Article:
Increasing sales is a top priority for any business, right? Well, the manufacturing business is no different. However, you’d be surprised at how many businesses are making it far too complicated for themselves and aren’t taking advantage of the readily available low-hanging fruit.
A very good salesman may be able to scrape you through a poor sales strategy - but that’s not sustainable. And it’s certainly not the best way to operate as a business. Quite simply, you won’t grow like that and the process is far from scalable. Sometimes, the way you do things can really hold back your potential - and that’s not just in sales either.
Don’t worry if you’re not sure where to start, we understand that it can be a little overwhelming. This post will outline six easily actionable tips for you to implement within your manufacturing business’ sales process. That way, you can reap the benefits of increased leads, higher conversion rates and improved profitability.
- Develop and “Inbound” sales mindset
- Choose a CRM
- Get to know your buyers
- Start making warm contact
- Develop content for your sales team
- Use your website to sell your business
Develop an ‘Inbound’ sales mindset
Let’s be honest, salespeople have a reputation for being pushy. How many times have you bought something and felt like you were being pressured into it? Like you were another notch on the sales quota? And consider this, have you ever been the person pushing? How do you think the person feels who’s being pressurised?
This is what we call an outbound sales mentality. Pushy, interruptive, and only concerned with making a sale.If you manufacture products, it’s likely you could be suffering from ‘product-focused selling syndrome’.
This is where the salesperson puts the main emphasis on the product over the person buying it. Also, if you lead with a product before you know anything about the person buying it, there’s a good chance you’ll pick the wrong product anyway.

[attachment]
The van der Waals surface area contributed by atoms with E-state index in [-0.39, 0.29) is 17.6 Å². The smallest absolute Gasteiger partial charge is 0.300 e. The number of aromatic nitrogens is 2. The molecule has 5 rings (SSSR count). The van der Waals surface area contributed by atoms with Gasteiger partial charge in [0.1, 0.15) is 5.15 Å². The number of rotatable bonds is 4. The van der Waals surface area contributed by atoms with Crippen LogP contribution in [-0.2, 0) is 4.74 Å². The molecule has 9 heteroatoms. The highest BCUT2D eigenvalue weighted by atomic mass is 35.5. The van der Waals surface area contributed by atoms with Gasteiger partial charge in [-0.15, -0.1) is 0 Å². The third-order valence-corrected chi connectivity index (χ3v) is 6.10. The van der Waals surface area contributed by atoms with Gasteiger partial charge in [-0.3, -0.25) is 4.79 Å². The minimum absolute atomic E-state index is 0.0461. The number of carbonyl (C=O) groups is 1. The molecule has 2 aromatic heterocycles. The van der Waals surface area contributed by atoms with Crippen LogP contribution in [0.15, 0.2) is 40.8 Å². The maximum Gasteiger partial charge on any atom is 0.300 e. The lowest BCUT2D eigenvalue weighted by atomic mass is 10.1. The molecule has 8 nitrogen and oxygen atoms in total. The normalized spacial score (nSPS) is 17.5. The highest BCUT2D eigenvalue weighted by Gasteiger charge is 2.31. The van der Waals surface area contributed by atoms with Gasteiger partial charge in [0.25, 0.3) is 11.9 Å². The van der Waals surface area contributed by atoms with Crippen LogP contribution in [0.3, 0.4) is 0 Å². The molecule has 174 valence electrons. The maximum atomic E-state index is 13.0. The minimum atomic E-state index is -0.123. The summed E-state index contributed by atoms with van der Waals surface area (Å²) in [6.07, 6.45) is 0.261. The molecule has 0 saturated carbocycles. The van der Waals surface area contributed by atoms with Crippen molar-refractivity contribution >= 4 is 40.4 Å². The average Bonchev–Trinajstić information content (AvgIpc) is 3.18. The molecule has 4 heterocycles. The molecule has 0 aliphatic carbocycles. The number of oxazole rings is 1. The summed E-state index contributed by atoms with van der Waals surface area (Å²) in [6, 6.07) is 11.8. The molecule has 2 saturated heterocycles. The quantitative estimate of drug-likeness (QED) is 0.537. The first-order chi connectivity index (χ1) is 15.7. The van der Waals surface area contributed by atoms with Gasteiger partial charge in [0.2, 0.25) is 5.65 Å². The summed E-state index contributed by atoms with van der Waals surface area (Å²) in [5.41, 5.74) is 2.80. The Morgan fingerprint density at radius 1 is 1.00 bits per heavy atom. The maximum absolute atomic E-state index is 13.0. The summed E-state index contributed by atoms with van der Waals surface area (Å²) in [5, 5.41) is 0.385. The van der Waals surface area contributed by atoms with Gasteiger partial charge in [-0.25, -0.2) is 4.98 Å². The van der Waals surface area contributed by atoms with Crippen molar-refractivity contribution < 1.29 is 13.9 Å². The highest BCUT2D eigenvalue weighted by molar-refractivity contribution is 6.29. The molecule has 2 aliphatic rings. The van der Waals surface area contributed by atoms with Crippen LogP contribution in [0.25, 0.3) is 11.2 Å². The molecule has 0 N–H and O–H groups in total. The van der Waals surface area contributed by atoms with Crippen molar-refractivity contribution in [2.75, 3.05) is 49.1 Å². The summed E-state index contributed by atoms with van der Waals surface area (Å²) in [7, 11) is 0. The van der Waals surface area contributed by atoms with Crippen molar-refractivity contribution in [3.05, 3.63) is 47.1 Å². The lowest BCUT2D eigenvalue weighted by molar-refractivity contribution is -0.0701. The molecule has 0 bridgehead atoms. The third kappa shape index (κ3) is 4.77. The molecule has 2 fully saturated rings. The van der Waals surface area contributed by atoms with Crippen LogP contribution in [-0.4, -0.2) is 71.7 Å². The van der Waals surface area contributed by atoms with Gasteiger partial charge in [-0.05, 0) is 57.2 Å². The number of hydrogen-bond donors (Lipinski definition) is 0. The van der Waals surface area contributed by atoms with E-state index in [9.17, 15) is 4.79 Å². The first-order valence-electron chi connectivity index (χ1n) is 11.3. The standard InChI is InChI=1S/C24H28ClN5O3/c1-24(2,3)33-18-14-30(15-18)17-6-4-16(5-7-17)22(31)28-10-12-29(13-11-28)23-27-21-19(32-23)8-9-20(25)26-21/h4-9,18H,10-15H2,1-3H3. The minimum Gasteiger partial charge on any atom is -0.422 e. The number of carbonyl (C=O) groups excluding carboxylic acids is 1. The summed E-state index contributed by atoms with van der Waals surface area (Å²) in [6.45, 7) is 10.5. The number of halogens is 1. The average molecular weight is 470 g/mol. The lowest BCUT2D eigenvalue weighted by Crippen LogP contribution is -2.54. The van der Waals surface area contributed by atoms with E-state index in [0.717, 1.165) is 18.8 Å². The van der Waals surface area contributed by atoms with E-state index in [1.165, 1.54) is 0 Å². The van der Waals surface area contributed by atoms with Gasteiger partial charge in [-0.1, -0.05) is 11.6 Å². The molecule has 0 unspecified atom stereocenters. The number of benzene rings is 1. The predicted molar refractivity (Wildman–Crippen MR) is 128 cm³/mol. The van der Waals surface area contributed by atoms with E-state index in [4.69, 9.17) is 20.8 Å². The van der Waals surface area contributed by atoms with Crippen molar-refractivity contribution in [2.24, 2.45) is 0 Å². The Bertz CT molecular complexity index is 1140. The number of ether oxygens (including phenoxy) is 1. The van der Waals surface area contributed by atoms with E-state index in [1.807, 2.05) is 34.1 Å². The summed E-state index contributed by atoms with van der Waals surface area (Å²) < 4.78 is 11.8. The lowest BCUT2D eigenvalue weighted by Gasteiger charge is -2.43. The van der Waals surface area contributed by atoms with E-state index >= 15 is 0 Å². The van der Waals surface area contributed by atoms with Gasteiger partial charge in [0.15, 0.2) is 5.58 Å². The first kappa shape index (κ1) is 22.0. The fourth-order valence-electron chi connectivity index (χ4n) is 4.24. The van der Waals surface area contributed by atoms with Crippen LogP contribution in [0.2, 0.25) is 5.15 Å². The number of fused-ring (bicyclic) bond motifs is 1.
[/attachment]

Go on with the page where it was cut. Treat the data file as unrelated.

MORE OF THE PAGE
It’s traditional selling. And we think tradition should be broken. Traditions is a method of doing something because that’s how it's always been done. And what’s the point of that?
Inbound is different. Inbound beats tradition because it’s a better way of selling. This is the most significant change you’ll make, and it’s company wide. If you can get everyone to buy-in to this philosophy, you’ve made the initial steps to changing your sales method.
Choose a CRM
If you’re surviving without a CRM, congratulations. We wouldn’t be able to do it. Spreadsheets are backdated, and the world has gone digital. You need to get with the times. There are plenty of CRM systems to choose from, but choice means more confusion - above and beyond the best choice for manufacturers to grow their business is HubSpot.
Image Credit: Hubspot
Here’s how a CRM can transform your sales activity:
- Share crucial information. All departments work better when everyone is informed, but sales even more so. Avoid cross-contact and sales staff getting under each other’s feet by checking prospect progress ad reacting accordingly.
- Track sales deals. Keep track of all the deals you have in your sales pipeline with a deal overview. You can customise the boards to represent your sales strategy, and move deals through the funnel as they progress.
- Generate sales reports with ease. One of the main reasons Sales Managers and Directors struggle to report on ROI is because they don’t have the tools to do it. A CRM will allow you to generate quick, accessible reports that need little explanation.
- Automate your sales process. You can get somebody onto a sales call without even making contact with them. It’s true. Let’s say someone downloads a guide on food manufacturing safety guidelines (exciting, I know), a few days later you automate a follow-up email with a risk assessment template, a few days later, you send them your calendar to book a meeting. Use this with care though, you can end up sounding robotic if there aren’t enough human touch points.
Get to know your buyers
Not knowing your buyers can be a bi-product of product-focused selling. You focus on the product rather than the persona buying it. Also, many manufacturers want to enter new markets. Done right, this method can work, but a lot of businesses focus too much on external factors like the demand for a product or the foreign exchange rate.
You have to remember that internal factors are vital, and the internal factors are the people who are making the decision to buy whatever it is you’re selling. If you can target the right people, you’re more likely to succeed.